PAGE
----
Xradia, Inc. is announcing the expansion of its lab-based VersaXRM family to bridge the gap between high-performing 3D X-ray microscopy (XRM) solutions and traditionally lower-cost, less capable projection-based computed tomography (CT) systems.
The VersaXRM-410 delivers the advantages of the VersaXRM family including highest resolution and contrast and in situ capabilities that enable ground-breaking research for the widest range of sample sizes. [See related announcement, "Xradia Highlights Groundbreaking Research Enabled by VersaXRM 3D X-ray Microscopes"].
The University of California, Irvine, is using the VersaXRM-410 to nondestructively characterize the microstructure and mechanics of composite materials with applications in civil, mechanical, aerospace and biomedical engineering. Professor Lizhi Sun says, "The newly installed VersaXRM-410 lets us characterize the behavior and local deformation of materials in 3D in their native environments (in situ) while uniquely maintaining sub-micron resolution across an array of sample dimensions and environments. What's even more powerful is that we can extend the understanding of a material's microstructure to the 4th dimension (3D + time) by studying how a microstructure evolves over time, and quantify that change. Only non-destructive X-ray tomography lets us achieve that goal."
Dr. Kevin Fahey, Chief Materials Scientist and VP of Marketing at Xradia, says the VersaXRM family was architected to make advanced imaging capabilities available to more researchers worldwide. "Research facilities face economic constraints, but at the same time, studies increasingly demand the non-destructive, high-resolution, high-contrast 3D imaging enabled by XRM," Fahey says. "VersaXRM brings synchrotron-like capabilities to the lab, overcoming the resolution and contrast limitations of traditional micro-computed tomography approaches to advance studies being conducted today and into the future."
VersaXRM: Extending the Boundaries of Science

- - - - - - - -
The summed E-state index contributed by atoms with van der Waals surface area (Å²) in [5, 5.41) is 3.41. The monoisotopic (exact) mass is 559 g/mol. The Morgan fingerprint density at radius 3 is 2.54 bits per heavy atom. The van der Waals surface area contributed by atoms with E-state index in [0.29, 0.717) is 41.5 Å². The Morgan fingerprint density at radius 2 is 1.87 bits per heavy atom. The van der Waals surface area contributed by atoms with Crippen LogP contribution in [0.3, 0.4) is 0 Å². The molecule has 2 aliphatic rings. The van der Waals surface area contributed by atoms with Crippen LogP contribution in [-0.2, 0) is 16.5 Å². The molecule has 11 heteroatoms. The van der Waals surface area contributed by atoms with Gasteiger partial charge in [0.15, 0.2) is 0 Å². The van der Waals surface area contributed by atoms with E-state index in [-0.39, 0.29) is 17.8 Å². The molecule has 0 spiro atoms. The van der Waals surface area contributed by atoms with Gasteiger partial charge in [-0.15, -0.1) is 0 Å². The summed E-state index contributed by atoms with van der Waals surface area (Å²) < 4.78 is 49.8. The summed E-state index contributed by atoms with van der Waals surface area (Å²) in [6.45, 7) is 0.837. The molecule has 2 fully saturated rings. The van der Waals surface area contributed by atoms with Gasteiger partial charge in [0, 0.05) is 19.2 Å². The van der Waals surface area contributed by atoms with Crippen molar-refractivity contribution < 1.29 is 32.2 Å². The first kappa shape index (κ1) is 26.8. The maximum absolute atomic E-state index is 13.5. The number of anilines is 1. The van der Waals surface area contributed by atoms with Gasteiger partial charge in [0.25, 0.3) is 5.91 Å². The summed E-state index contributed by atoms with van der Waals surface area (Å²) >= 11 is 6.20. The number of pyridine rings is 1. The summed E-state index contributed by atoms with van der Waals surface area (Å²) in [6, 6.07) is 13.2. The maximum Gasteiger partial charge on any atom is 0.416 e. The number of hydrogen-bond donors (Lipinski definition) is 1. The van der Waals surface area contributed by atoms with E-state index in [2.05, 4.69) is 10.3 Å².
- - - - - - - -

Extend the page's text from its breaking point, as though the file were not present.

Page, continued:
The VersaXRM family with its unique architecture offers the only imaging solution that combines:
Non-destructive 3D X-ray imaging, preserving and extending the use of valuable samples
High resolution: 0.9 µm true spatial resolution on the VersaXRM-410 with minimum achievable voxel size of 100 nm*
Advanced contrast: absorption contrast and unique phase contrast enable unparalleled imaging quality for soft materials such as unstained tissue or low-Z materials like carbon fibers and polymers, with the ability to differentiate between phases of similar density
Industry-leading 4D and in situ capabilities including for flexible sample sizes and types, enabled by the VersaXRM's Resolution at a Distance (RaaD™)
Leveraging Xradia's pre-eminent position as a provider of X-ray microscopes to the synchrotron community, the introduction of the award-winning VersaXRM-500 in 2011 extended the boundaries of lab-based imaging. Since then, VersaXRM family instruments have advanced groundbreaking research in numerous fields such as in materials science, life sciences, oil and gas exploration, mineralogy, and the electronics industry.
The VersaXRM-410: Bridging the Cost-Resolution Gap
The VersaXRM-410 microscope represents a powerful "workhorse" solution that is ideally suited to diverse lab environments. The instrument delivers the high resolution associated with VersaXRM at costs more typical of lower resolution micro- or nano-CT solutions.
Standard on the VersaXRM-410 is Xradia's Scout-and-Scan™ Control System, providing easy set-up and control of experiments for a wide range of users with varying skillsets typical of a busy scientific imaging lab. The system also features Wide Field Mode (WFM) offering up to a 90 mm 3D field of view, double the capability of older systems. A new enhanced workstation provides higher performance while keeping the system in cost/performance ranges accessible to a large spectrum of users and research institutions. Additionally, a new optional 150kV 30W high power source enables up to 3X faster imaging for the largest fields of view.
Voxel (sometimes referred to as "nominal resolution" or "detail detectability") is a geometric term that contributes to but does not equal resolution. Xradia specifies on spatial resolution, the most meaningful measurement of an instrument's performance.